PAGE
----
What is a breast implant capsule and how do they form?
All breast implants form a capsule. This is the body’s normal reaction to the presence of foreign material (silicone). The body’s immune system detects foreign material and acts to wall it off from the rest of the body by depositing scar tissue (collagen) around it – the capsule. The capsule itself is made of 3 layers: an inner layer formed by immune cells, a middle layer containing blood vessels and an outer layer containing collagen.
What is capsular contracture (CC)?
The vast majority of capsules are soft and will not cause any problems. In some instances, however, collagen deposition within the capsules can become very exaggerated leading to CC – an abnormal thickening of the capsule. Risk factors for developing CC include implant infection, implant rupture, bleeding after breast implant insertion and radiotherapy as part of cancer treatment.
What other problems can arise with capsules?
CC is by far the most common capsule-related problem. Other conditions that affect breast implant capsules include breast implant-associated anaplastic large cell lymphoma (BIA-ALCL). This is an extremely rare cancer that can arise within implant capsules and is explained in much greater detail in a separate news post.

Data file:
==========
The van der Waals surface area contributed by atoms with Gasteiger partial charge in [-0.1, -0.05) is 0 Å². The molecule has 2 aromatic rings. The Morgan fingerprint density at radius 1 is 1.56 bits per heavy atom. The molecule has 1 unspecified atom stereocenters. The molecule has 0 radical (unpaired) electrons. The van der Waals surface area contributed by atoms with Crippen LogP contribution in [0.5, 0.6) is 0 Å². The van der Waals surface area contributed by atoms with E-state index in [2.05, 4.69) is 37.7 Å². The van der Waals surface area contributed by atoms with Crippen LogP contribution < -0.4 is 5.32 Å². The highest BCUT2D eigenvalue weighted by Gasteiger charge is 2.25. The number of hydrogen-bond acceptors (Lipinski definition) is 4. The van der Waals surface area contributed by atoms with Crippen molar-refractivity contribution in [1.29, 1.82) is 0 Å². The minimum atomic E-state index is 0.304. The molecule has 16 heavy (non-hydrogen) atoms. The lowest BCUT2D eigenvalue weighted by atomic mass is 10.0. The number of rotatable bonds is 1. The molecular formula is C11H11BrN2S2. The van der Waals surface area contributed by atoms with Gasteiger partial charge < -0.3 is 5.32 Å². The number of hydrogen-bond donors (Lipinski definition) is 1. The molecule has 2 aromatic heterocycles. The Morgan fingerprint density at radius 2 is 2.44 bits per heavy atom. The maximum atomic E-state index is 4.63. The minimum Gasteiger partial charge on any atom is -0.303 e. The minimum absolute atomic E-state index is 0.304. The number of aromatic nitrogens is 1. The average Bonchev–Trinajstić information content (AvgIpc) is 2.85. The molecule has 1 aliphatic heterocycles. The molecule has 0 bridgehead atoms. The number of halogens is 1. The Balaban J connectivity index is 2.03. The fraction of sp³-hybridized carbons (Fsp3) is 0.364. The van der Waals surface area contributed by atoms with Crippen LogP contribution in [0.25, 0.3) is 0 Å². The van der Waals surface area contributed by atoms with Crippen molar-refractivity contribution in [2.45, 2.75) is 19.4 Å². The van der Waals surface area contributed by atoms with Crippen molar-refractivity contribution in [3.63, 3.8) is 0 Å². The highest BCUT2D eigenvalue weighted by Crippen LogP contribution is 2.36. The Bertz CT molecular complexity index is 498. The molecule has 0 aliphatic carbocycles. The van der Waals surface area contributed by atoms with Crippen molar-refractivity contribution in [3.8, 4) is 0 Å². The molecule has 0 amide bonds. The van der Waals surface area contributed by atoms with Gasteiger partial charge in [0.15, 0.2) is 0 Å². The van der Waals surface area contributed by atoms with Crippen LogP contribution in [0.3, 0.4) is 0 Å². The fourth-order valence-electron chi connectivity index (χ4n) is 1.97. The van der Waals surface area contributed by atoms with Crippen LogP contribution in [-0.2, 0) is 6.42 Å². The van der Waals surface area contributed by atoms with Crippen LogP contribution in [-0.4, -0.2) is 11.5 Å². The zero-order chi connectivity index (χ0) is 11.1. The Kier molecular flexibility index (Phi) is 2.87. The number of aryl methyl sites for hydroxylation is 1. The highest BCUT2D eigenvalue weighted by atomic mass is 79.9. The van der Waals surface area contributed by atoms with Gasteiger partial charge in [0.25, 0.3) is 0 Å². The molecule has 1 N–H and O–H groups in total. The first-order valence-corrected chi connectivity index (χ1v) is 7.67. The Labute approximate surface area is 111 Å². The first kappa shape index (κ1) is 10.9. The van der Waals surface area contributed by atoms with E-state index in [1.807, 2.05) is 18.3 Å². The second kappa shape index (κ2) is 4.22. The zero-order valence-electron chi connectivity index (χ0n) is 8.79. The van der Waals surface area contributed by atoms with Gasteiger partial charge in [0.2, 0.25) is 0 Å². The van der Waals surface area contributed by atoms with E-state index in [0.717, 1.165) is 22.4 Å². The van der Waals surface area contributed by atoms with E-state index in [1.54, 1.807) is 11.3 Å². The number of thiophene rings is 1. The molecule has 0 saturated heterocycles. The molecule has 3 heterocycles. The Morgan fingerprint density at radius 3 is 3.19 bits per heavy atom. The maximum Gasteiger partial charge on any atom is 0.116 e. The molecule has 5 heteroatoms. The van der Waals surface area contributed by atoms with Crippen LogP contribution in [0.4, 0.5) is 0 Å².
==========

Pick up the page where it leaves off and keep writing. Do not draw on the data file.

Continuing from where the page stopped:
How will I know if my implant capsule is causing me problems?
Symptoms of CC include hardening of the breast, changes in breast shape (particularly a high implant position) and pain. BIA-ALCL often presents with breast swelling as fluid collects within the capsule and, rarely, a lump which can be felt arising out of the capsule.
What is the BASILICA study?
The BASILICA study (Breast implant-associated anaplastic large cell lymphoma and capsular contracture study) is a unique capsule biobanking study being led by Mr Khan at The Royal Marsden Hospital. This study aims to collect capsule tissue from women with BIA-ALCL and CC to understand the molecular biology of how these conditions arise. In addition, the study will also investigate the how patient’s immune systems respond to silicone implant insertion.